German Finance Minister Lindner said the EU could not stop importing Russian gas because the move would hurt not only Moscow.
“Obviously we have to stop all economic ties with Russia as quickly as possible. We have to plan tough sanctions, but gas supplies are irreplaceable in the short term. We will self-harm. harm themselves more than they do,” German Finance Minister Christian Lindner said in Luxembourg on April 4.
The German minister said cutting gas imports from Russia “takes time”. He suggested that instead of a general ban on all energy sources from Russia, the European Union (EU) could consider imposing a ban on individual goods such as oil, coal and gas.
German Defense Minister Christine Lambrecht on April 4 called on the EU to discuss a ban on Russian gas imports, raising hopes that Germany is rethinking its gas sanctions from Moscow. However, German Economy Minister Robert Habeck also expressed the same view as Lindner, that he opposed the immediate ban on fossil fuel imports from Russia.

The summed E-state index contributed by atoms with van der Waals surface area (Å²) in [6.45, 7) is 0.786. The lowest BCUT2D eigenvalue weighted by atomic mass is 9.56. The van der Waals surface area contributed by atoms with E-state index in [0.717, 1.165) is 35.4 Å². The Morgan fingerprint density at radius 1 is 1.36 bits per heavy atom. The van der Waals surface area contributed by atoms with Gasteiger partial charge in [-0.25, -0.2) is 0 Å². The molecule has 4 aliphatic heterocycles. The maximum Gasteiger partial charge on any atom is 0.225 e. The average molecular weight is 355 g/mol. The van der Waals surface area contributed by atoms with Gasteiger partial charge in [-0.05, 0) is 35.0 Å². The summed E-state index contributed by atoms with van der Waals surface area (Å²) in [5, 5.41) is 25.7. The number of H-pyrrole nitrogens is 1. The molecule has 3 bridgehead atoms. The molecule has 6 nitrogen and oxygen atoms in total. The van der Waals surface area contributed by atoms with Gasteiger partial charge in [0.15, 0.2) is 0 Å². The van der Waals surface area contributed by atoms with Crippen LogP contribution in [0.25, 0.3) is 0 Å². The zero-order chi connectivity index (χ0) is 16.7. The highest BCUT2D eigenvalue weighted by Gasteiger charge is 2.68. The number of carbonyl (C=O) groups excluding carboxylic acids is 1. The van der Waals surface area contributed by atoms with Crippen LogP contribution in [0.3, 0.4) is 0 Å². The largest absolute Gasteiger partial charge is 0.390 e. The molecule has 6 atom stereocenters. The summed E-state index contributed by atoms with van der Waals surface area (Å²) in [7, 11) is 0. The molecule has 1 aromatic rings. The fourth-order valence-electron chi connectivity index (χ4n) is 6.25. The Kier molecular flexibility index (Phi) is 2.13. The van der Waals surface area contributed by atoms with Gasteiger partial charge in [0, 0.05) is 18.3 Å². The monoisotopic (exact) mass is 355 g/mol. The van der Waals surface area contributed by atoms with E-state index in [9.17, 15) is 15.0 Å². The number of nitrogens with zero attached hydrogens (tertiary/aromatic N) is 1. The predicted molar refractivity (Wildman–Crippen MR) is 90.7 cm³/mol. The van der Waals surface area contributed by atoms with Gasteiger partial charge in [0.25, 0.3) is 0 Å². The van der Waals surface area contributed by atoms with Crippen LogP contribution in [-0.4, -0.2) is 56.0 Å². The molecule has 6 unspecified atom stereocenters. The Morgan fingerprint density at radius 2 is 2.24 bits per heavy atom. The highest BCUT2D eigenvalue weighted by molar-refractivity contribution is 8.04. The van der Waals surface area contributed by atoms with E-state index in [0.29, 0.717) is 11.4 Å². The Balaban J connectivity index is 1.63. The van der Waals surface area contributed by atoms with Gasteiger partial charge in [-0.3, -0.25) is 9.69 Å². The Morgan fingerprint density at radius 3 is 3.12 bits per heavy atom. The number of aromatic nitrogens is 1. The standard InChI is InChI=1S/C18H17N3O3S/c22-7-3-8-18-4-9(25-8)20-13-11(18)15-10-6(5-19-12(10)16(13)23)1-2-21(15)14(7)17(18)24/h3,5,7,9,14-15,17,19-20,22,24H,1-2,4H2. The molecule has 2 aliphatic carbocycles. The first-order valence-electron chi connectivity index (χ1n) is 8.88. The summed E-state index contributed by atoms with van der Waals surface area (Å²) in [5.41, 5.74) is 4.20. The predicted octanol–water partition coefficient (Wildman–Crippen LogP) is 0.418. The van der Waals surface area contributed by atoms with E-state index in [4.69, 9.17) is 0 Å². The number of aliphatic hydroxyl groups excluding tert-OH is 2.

Russia is supplying 40% of Europe’s gas needs, of which Germany, Italy and many Central European countries depend heavily on this supply. About 25% of the oil for Europe also comes from Russia.
Gas from Russia, delivered to Germany via fixed pipelines, is the most difficult source of energy for Berlin to eliminate. Germany currently imports 55% of Russian gas. Half of Germany’s coal also comes from Russia, but Berlin has recently found other sources of supply.
While the US and some Eastern European countries in NATO have called for an immediate boycott of Russian energy in response to the military campaign in Ukraine, Germany and some other countries are still hesitant, saying that such a decision causes damage. great economic harm.
The European Commission on March 28 confirmed that the EU aims to be completely independent of energy imports from Russia by 2027. The EU and the US previously also signed an agreement to supply more gas from Washington to Europe. . The US said it will work with international partners, trying to secure at least 15 billion cubic meters of liquefied petroleum gas (LNG) for the EU market by 2022 and continue to increase in the future.
Ngoc Anh (According to AFP/Reuters)